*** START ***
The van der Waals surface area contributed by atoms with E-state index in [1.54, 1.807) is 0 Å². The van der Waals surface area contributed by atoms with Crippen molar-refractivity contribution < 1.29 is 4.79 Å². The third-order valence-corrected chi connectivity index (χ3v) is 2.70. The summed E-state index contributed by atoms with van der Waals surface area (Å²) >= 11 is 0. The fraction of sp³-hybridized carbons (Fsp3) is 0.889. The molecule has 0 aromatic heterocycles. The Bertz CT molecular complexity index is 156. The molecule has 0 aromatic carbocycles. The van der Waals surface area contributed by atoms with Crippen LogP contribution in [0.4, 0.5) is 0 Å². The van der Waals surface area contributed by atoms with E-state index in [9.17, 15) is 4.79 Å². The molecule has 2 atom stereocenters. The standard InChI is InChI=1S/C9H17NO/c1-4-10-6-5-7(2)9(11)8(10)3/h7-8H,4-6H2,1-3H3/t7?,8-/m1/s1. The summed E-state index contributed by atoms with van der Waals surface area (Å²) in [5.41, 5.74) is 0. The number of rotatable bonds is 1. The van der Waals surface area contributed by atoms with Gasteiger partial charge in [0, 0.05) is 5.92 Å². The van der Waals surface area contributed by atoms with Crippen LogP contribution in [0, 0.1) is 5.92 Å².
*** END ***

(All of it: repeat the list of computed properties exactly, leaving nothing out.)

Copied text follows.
The van der Waals surface area contributed by atoms with E-state index in [1.54, 1.807) is 0 Å². The van der Waals surface area contributed by atoms with Crippen molar-refractivity contribution < 1.29 is 4.79 Å². The third-order valence-corrected chi connectivity index (χ3v) is 2.70. The summed E-state index contributed by atoms with van der Waals surface area (Å²) >= 11 is 0. The fraction of sp³-hybridized carbons (Fsp3) is 0.889. The molecule has 0 aromatic heterocycles. The Bertz CT molecular complexity index is 156. The molecule has 0 aromatic carbocycles. The van der Waals surface area contributed by atoms with Crippen LogP contribution in [0.4, 0.5) is 0 Å². The van der Waals surface area contributed by atoms with E-state index in [9.17, 15) is 4.79 Å². The molecule has 2 atom stereocenters. The standard InChI is InChI=1S/C9H17NO/c1-4-10-6-5-7(2)9(11)8(10)3/h7-8H,4-6H2,1-3H3/t7?,8-/m1/s1. The summed E-state index contributed by atoms with van der Waals surface area (Å²) in [5.41, 5.74) is 0. The number of rotatable bonds is 1. The van der Waals surface area contributed by atoms with Gasteiger partial charge in [0, 0.05) is 5.92 Å². The van der Waals surface area contributed by atoms with Crippen LogP contribution in [0, 0.1) is 5.92 Å².